Very important to the concept of ASTENE is the sharing of information and the accumulation of knowledge.
If you have a query about people or places in the ASTENE region, send it for publication in the ASTENE bulletin (firstname.lastname@example.org).
Answers to queries may sometimes take months or even a year to come in, but when they do, we share them with members.
Sharing information and helping each other in the research of early travellers helps to us in one of our key aims in the promotion of the study of early travel in Egypt, the Sudan, Arabian Peninsula, Iraq, Turkey, Greece & beyond.
If you have any information which may help members who have posted a query, please get in contact.
If possible, please reply to the bulletin editor (Dr Robert Morkot: email@example.com) or send the information to our general enquiries email: firstname.lastname@example.org or use our contact us page.
Replies will be published in our quarterly bulletin.
Here is an example of a successful completed query which demonstrates how a question asked through the Bulletin brings fascinating information to other members and can provide new and unexpected knowledge.
Salamat von Thebes – Richard Lepsius’ Travellers’ Book
A query in Bulletin no. 38 (p. 15), about a visitors’ book kept by Dr Lepsius during his time in Egypt in the 1840s, has elicited a response from Isolde Lehnert of the Deutsches Archäologisches Institut in Cairo. She writes:
The ‘strangers’ book initiated by Richard Lepsius (1810–84) in 1843 in Thebes has survived! Its title is Salamat von Thebes – Salutations from Thebes.
When Lepsius left Thebes he gave the book to a guide there by the name of Anad or Awad. After this man’s death in 1853 the book came into the possession of Todrous Bulos and his son, Mohareb. Both were Prussian (after 1871, German) consular agents in Luxor, dealing with antiquities. Both kept the book carefully. After Mohareb’s death, the book was held in private German hands. Then on 2 May 2002 the Ägyptisches Museum und Papyrussammlung Staatliche Museum in Berlin bought the book at auction.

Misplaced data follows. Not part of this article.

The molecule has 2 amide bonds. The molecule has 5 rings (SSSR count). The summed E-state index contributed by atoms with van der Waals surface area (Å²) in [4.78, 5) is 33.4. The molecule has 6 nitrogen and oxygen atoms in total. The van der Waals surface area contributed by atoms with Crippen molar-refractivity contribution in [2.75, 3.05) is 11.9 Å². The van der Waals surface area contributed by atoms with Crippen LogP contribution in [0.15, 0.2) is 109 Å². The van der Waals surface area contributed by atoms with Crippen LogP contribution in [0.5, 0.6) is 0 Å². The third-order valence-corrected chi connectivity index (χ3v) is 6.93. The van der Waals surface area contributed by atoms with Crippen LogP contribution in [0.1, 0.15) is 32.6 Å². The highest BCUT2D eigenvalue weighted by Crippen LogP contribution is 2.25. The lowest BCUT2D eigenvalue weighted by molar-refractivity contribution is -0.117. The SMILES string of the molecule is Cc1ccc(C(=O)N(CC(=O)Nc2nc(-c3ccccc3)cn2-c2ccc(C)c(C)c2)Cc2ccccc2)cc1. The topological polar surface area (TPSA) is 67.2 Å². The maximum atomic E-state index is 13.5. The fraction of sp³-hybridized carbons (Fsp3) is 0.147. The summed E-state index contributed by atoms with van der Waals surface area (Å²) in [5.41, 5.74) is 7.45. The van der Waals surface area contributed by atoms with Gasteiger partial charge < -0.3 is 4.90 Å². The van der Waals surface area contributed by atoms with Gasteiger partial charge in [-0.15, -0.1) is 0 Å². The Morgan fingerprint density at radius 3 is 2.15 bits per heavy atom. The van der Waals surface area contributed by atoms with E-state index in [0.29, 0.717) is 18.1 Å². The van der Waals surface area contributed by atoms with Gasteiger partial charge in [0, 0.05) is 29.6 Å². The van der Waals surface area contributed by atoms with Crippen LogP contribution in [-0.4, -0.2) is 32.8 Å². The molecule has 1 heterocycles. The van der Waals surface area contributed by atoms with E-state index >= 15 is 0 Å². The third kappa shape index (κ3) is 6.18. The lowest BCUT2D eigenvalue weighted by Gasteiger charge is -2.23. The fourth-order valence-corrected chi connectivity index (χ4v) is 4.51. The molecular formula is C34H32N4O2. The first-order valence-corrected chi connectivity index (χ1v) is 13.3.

It has 205 pages and some vignettes, and contains more than 2600 entries by travellers from 32 countries, beginning on 1 January 1845 and ending on 16 January 1873. There is a mixture of travellers to Egypt, comprising different social classes and professions. There is an online German text at http://www.gitta-warnemuende.de/kuns10_2.htm.
Then Isolde did further research and discovered a 36- page book by Rudolph Said Ruete, published in 1900, entitled Ein Fremdenbuch aus Thebes, by Carl Richard Lepsius and others. Copyright libraries in Britain have copies of this book.
A founder member of ASTENE, Michel Azim, has added yet more fascinating information about this document. He recalls that when he was working at Karnak at the end of the 1980s, the ‘Fremdenbuch’ could be consulted in Luxor – somewhere near the Rue de la Gare. Sadly, he never saw it, but he knew that the cover had been designed by a member of the Lepsius expedition, Ernst Weidenbech. Mr Azim refers us to an article by L. Keimer in Glanures iii (23 December 1955): ‘Une livre des voyageurs institute a Thebes par Karl Richard Lepsius’, pp. 300–314, with some reproductions.
All notes, queries and replies can be found in the ASTENE bulletins.
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